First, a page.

Sampling movies on SBS OnDemand

By © Jane Freebury

There is a trove of quality films to watch free-to-air on SBS OnDemand, 650 titles to revisit or catch up with.

An astounding range of quality films that SBS has curated in a variety of ways for niche appeal. Feature docos, movies about feisty females, movies for gay audiences, cinema classics, animation, and as yet little known ‘hidden gems’.

With so much bewildering choice, here are 15 titles I can recommend.

The category ‘the Oscar goes to’ guarantees a film that’s good on one level at least, having achieved an Oscar nomination, not necessarily for best film.

Incendies (Denis Villeneuve, 2010), an Oscar foreign language film nominee, is a powerful, atmospheric drama about Canadian siblings who travel to the Middle East to solve a family mystery. Villeneuve has since directed outstanding films like Blade Runner 2049 and Arrival, and his take on Dune is due to release this year.

The Motorcycle Diaries (Walter Salles, 2004) takes you along on a meandering road trip through South America with a young Che Guevara (Gael Garcia Bernal) as the Marxist revolutionary. It won an Oscar for its music, and could easily have won for cinematography.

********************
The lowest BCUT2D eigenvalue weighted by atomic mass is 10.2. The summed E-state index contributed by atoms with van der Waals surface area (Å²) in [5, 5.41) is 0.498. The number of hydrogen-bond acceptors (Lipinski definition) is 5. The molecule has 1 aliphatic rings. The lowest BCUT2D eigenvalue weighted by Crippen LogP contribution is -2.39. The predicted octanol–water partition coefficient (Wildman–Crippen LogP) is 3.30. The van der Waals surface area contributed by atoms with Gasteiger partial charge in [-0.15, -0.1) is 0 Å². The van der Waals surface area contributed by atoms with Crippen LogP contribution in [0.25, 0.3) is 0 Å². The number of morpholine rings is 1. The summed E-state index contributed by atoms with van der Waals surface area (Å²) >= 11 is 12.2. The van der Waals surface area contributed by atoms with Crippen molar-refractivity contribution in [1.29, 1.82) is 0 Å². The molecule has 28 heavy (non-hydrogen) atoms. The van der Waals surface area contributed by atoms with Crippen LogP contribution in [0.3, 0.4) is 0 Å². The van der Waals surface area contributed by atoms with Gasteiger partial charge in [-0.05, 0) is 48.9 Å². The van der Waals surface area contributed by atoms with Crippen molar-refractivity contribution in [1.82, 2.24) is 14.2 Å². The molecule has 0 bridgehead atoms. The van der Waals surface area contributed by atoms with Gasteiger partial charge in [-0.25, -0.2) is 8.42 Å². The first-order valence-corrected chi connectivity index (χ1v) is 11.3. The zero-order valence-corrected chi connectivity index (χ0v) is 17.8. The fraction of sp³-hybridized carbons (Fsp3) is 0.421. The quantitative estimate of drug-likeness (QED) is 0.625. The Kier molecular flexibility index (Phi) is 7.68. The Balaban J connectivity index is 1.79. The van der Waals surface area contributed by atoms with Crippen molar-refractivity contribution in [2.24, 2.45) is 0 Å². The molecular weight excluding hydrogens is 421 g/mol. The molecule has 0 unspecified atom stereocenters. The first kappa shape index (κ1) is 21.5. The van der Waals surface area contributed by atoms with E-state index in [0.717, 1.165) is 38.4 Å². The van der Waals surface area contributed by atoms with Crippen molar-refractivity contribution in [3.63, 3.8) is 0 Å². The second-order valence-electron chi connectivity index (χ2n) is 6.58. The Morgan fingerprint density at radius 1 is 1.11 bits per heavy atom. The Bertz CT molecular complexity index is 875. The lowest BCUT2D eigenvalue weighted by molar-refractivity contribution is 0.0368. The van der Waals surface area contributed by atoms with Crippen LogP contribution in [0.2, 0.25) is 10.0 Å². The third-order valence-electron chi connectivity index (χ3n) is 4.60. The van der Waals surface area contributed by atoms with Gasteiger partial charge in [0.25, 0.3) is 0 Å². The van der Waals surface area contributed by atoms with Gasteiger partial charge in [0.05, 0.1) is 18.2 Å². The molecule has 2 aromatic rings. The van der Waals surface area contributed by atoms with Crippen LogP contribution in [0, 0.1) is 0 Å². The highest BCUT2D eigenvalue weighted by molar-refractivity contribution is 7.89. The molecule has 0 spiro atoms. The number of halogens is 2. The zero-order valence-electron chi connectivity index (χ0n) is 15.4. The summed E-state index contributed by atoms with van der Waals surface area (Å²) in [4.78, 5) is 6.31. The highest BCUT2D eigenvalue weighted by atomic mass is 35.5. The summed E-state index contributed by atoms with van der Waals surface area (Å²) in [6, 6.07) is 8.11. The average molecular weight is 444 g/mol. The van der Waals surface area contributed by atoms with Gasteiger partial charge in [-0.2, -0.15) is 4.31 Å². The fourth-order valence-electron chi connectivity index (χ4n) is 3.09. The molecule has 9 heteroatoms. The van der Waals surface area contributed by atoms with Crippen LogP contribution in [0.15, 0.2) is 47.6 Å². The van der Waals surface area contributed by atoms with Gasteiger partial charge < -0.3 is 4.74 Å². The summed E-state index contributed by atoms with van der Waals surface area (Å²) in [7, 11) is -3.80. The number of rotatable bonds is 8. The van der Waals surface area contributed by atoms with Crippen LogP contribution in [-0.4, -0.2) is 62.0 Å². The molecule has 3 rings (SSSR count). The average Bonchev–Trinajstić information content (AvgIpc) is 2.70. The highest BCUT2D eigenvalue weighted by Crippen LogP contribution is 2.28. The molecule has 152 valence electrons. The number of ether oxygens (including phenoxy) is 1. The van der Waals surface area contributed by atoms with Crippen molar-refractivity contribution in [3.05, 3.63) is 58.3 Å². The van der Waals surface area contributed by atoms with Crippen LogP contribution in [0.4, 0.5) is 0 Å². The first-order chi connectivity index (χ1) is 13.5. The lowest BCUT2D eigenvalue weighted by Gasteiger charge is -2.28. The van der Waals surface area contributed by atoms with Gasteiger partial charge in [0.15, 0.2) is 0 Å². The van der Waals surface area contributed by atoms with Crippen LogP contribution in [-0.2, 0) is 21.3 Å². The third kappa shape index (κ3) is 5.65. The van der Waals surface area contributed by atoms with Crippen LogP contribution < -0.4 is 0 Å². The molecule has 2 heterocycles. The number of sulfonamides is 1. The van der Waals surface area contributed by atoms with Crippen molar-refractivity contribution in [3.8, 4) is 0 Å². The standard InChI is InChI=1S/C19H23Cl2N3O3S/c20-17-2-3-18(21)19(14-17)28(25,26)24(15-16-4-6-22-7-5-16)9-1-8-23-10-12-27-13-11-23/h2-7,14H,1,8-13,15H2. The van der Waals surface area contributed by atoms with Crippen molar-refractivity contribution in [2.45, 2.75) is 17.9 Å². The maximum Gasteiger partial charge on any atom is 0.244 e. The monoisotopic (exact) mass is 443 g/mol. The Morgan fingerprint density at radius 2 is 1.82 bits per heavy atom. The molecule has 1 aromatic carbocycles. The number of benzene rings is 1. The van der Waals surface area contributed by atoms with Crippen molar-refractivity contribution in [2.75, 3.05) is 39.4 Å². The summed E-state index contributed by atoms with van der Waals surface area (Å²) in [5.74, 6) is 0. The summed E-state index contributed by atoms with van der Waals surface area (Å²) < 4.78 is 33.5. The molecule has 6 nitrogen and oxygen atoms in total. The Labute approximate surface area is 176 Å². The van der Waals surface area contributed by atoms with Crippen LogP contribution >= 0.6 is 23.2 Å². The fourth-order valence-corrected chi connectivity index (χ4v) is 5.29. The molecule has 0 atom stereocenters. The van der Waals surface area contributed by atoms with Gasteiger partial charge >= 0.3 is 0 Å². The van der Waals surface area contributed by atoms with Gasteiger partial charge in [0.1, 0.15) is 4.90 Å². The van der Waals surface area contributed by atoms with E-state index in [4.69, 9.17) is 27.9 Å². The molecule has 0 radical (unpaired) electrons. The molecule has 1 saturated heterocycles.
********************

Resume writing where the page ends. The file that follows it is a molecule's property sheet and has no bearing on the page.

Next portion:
Downfall (Oliver Hirschbiegel, 2004) is an account of the final days of Adolph Hitler and inner circle in his underground bunker. A provocative, thoughtful perspective on an arch-criminal guilty of heinous crime.

Talk to Her (2002), from the wonderful Spanish writer-director, Pedro Almodovar, whose unique vision creates a sensual, extravagant world of its own.

From the young Roman Polanski, Rosemary’s Baby (1968), stars Mia Farrow as a pregnant wife fearful that a coven of witches plans to steal her child. Its menacing atmosphere and disturbing psychology are unforgettable.

Alain Becourt with Jacques Tati in Mon Oncle

Mon Oncle (1958), a classic of French cinema created by Jacques Tati that won the best foreign language Oscar. It’s a witty, gentle send-up of bourgeois pretention that is a classic of comedy in any language.

In the ‘World Movies’ section there’s Anonymous (Roland Emmerich, 2011) with Rhys Ifans demonstrating surprising depth. This is a clever concoction for those who enjoy an enduring mystery. Did Shakespeare write Shakespeare? Of course, he did but it’s still good fun exploring who else might have done it.

Alicia Vikander and Mads Mikkelsen in A Royal Affair